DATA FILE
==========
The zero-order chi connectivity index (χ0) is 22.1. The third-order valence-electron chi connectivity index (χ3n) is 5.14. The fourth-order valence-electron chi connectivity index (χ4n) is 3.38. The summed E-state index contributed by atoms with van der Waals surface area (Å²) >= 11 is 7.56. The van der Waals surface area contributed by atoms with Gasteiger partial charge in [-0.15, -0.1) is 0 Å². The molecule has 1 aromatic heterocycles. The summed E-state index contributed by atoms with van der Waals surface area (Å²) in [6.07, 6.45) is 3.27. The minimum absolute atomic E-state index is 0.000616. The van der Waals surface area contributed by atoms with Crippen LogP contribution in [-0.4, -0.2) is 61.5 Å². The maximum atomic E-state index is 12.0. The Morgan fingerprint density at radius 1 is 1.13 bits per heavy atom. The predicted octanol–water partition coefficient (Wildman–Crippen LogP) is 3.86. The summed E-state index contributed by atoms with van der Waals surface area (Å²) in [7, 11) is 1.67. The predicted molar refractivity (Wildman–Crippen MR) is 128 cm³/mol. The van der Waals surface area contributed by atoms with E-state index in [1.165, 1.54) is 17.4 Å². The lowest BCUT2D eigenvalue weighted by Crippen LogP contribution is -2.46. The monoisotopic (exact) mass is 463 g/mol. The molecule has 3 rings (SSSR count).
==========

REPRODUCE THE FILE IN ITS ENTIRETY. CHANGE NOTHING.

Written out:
The zero-order chi connectivity index (χ0) is 22.1. The third-order valence-electron chi connectivity index (χ3n) is 5.14. The fourth-order valence-electron chi connectivity index (χ4n) is 3.38. The summed E-state index contributed by atoms with van der Waals surface area (Å²) >= 11 is 7.56. The van der Waals surface area contributed by atoms with Gasteiger partial charge in [-0.15, -0.1) is 0 Å². The molecule has 1 aromatic heterocycles. The summed E-state index contributed by atoms with van der Waals surface area (Å²) in [6.07, 6.45) is 3.27. The minimum absolute atomic E-state index is 0.000616. The van der Waals surface area contributed by atoms with Crippen LogP contribution in [-0.4, -0.2) is 61.5 Å². The maximum atomic E-state index is 12.0. The Morgan fingerprint density at radius 1 is 1.13 bits per heavy atom. The predicted octanol–water partition coefficient (Wildman–Crippen LogP) is 3.86. The summed E-state index contributed by atoms with van der Waals surface area (Å²) in [7, 11) is 1.67. The predicted molar refractivity (Wildman–Crippen MR) is 128 cm³/mol. The van der Waals surface area contributed by atoms with E-state index in [1.165, 1.54) is 17.4 Å². The lowest BCUT2D eigenvalue weighted by Crippen LogP contribution is -2.46. The monoisotopic (exact) mass is 463 g/mol. The molecule has 3 rings (SSSR count).